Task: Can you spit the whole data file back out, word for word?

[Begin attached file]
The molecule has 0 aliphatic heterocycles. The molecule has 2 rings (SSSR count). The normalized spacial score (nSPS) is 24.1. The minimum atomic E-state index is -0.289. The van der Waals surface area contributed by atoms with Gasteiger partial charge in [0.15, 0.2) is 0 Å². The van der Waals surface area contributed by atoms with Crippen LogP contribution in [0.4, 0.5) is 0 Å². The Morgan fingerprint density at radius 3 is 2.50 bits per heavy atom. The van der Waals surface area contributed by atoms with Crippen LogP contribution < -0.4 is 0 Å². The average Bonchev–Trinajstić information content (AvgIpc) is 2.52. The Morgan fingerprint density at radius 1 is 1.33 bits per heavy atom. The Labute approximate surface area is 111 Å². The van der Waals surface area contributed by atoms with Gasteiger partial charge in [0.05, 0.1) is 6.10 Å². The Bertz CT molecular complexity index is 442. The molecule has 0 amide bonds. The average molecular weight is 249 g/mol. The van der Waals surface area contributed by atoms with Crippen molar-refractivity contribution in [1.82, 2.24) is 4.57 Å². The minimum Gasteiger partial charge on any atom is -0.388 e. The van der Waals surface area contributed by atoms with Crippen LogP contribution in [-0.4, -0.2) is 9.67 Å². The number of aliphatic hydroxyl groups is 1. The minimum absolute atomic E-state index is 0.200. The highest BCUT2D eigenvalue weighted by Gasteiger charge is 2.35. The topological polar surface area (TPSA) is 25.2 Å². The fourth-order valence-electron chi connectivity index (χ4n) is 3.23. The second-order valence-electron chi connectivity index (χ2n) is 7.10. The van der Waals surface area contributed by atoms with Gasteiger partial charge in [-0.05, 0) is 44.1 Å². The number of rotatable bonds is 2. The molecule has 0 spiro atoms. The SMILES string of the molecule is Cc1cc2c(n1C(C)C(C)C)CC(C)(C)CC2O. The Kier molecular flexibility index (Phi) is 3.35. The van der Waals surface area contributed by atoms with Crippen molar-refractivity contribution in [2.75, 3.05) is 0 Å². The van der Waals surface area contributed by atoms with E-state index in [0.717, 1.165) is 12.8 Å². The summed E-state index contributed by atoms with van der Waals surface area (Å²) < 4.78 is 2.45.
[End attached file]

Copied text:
The molecule has 0 aliphatic heterocycles. The molecule has 2 rings (SSSR count). The normalized spacial score (nSPS) is 24.1. The minimum atomic E-state index is -0.289. The van der Waals surface area contributed by atoms with Gasteiger partial charge in [0.15, 0.2) is 0 Å². The van der Waals surface area contributed by atoms with Crippen LogP contribution in [0.4, 0.5) is 0 Å². The Morgan fingerprint density at radius 3 is 2.50 bits per heavy atom. The van der Waals surface area contributed by atoms with Crippen LogP contribution < -0.4 is 0 Å². The average Bonchev–Trinajstić information content (AvgIpc) is 2.52. The Morgan fingerprint density at radius 1 is 1.33 bits per heavy atom. The Labute approximate surface area is 111 Å². The van der Waals surface area contributed by atoms with Gasteiger partial charge in [0.05, 0.1) is 6.10 Å². The Bertz CT molecular complexity index is 442. The molecule has 0 amide bonds. The average molecular weight is 249 g/mol. The van der Waals surface area contributed by atoms with Crippen molar-refractivity contribution in [1.82, 2.24) is 4.57 Å². The minimum Gasteiger partial charge on any atom is -0.388 e. The van der Waals surface area contributed by atoms with Crippen LogP contribution in [-0.4, -0.2) is 9.67 Å². The number of aliphatic hydroxyl groups is 1. The minimum absolute atomic E-state index is 0.200. The highest BCUT2D eigenvalue weighted by Gasteiger charge is 2.35. The topological polar surface area (TPSA) is 25.2 Å². The fourth-order valence-electron chi connectivity index (χ4n) is 3.23. The second-order valence-electron chi connectivity index (χ2n) is 7.10. The van der Waals surface area contributed by atoms with Gasteiger partial charge in [-0.05, 0) is 44.1 Å². The number of rotatable bonds is 2. The molecule has 0 spiro atoms. The SMILES string of the molecule is Cc1cc2c(n1C(C)C(C)C)CC(C)(C)CC2O. The Kier molecular flexibility index (Phi) is 3.35. The van der Waals surface area contributed by atoms with Crippen molar-refractivity contribution in [2.75, 3.05) is 0 Å². The van der Waals surface area contributed by atoms with E-state index in [0.717, 1.165) is 12.8 Å². The summed E-state index contributed by atoms with van der Waals surface area (Å²) < 4.78 is 2.45.